Always on the prowl for new ways of dismissing the threats of hydroelectric dams to migrating salmon, Idaho's U.S. Sen. Larry Craig has come up with a new twist on an old maxim.
Instead of killing the messenger of bad news, Idaho's senior senator now simply wants to kill the messenger and hide the bad news from public view.
Craig has chosen the customary political method used to reward friends and punish enemies: the power of the purse.
Inside a totally unrelated piece of energy legislation, Sen. Craig has inserted a vindictive provision to choke off funding to the Fish Passage Center, which for two decades has monitored salmon passage in the Snake River and provided fish counts.
In turn, these statistics have shown that hydroelectric dams kill migrating salmon.
As the best friend of Northwest dam operators in Washington, D.C., Craig denounces the Passage Center's numbers as flat wrong. Yet, like hydro executives who periodically condemn the center's statistics, Craig has no documentation to back up his charges, only his contempt for federal employees whose work reveals the poor performance of an industry that supports him politically.
As if anticipating that colleagues will delete his de-funding ploy before the energy bill is finally adopted, Craig's office called his gambit "a shot across the bow" of the salmon-monitoring agency. Translated: It's a threat he hopes will frighten the Passage Center into becoming an obedient mouthpiece for dam operators, not a source of honest statistical measurements.
But the center's director, Michele DeHart, defends the work of her staff of a dozen people and its $2 million budget as sound and accurate.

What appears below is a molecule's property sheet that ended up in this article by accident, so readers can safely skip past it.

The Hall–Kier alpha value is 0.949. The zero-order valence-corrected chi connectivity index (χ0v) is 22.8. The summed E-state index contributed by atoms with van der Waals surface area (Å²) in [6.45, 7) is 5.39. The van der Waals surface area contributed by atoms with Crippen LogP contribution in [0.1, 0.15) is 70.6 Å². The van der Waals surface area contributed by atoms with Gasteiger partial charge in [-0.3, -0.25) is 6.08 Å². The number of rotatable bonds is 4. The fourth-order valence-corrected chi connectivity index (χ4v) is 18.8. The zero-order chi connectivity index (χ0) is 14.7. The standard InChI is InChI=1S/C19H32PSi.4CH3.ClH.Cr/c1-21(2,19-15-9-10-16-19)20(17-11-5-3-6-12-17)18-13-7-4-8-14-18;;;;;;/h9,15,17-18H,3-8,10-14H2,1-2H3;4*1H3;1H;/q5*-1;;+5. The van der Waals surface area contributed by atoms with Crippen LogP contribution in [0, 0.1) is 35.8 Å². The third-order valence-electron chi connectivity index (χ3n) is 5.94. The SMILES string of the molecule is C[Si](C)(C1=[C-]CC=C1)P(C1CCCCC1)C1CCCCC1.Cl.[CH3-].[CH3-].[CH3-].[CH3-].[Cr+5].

She's emphatically supported by the Northwest Power and Conservation Council, whose chairman, Melinda Eden, told The Washington Post, "We have been asking for years for people with hard evidence of irregularities (in the fish statistics) to step up, and nobody has brought a single piece of concrete evidence."
The group's performance was solid enough for federal Judge James Redden in Portland, Ore., who recently ordered dams to spill water during summer months to protect the salmon. This apparently will result in a loss of income to hydroelectric companies, which presumably fired up calls to Craig for help from the electric utilities.
Sen. Craig could take a lesson from President Bush's sinking approval ratings: Public confidence has suffered because of deceit, phony "facts" and pressure on agency employees to fit facts to the Bush political agenda.
Sen. Craig surely suffers a loss of confidence by attempting to silence a federal agency doing its best to inform the public honestly.